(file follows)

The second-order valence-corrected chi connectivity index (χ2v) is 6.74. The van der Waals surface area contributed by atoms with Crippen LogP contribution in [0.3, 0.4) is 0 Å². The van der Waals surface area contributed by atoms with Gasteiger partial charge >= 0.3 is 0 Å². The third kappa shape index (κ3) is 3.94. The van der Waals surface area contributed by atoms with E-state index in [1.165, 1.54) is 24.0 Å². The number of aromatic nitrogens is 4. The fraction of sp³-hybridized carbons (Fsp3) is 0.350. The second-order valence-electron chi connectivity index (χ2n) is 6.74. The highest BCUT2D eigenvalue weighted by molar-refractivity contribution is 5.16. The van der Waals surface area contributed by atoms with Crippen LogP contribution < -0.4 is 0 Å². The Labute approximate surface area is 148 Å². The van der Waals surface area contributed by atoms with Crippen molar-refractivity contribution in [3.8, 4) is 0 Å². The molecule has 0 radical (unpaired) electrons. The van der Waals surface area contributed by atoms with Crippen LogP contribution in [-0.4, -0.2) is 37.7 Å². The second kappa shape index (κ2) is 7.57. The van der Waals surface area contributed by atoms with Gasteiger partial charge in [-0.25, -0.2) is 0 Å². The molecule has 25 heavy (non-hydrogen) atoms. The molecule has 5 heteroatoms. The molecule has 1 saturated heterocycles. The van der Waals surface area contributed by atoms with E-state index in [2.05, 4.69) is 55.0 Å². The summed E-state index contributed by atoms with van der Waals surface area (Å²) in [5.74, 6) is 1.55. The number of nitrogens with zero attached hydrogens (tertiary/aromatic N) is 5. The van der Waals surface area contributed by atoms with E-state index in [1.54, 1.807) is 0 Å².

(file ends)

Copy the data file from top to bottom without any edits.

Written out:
The second-order valence-corrected chi connectivity index (χ2v) is 6.74. The van der Waals surface area contributed by atoms with Crippen LogP contribution in [0.3, 0.4) is 0 Å². The van der Waals surface area contributed by atoms with Gasteiger partial charge >= 0.3 is 0 Å². The third kappa shape index (κ3) is 3.94. The van der Waals surface area contributed by atoms with E-state index in [1.165, 1.54) is 24.0 Å². The number of aromatic nitrogens is 4. The fraction of sp³-hybridized carbons (Fsp3) is 0.350. The second-order valence-electron chi connectivity index (χ2n) is 6.74. The highest BCUT2D eigenvalue weighted by molar-refractivity contribution is 5.16. The van der Waals surface area contributed by atoms with Crippen LogP contribution < -0.4 is 0 Å². The Labute approximate surface area is 148 Å². The van der Waals surface area contributed by atoms with Crippen molar-refractivity contribution in [3.8, 4) is 0 Å². The molecule has 0 radical (unpaired) electrons. The van der Waals surface area contributed by atoms with Crippen LogP contribution in [-0.4, -0.2) is 37.7 Å². The second kappa shape index (κ2) is 7.57. The van der Waals surface area contributed by atoms with Gasteiger partial charge in [-0.25, -0.2) is 0 Å². The molecule has 25 heavy (non-hydrogen) atoms. The molecule has 5 heteroatoms. The molecule has 1 saturated heterocycles. The van der Waals surface area contributed by atoms with E-state index in [2.05, 4.69) is 55.0 Å². The summed E-state index contributed by atoms with van der Waals surface area (Å²) in [5.74, 6) is 1.55. The number of nitrogens with zero attached hydrogens (tertiary/aromatic N) is 5. The van der Waals surface area contributed by atoms with E-state index in [1.54, 1.807) is 0 Å².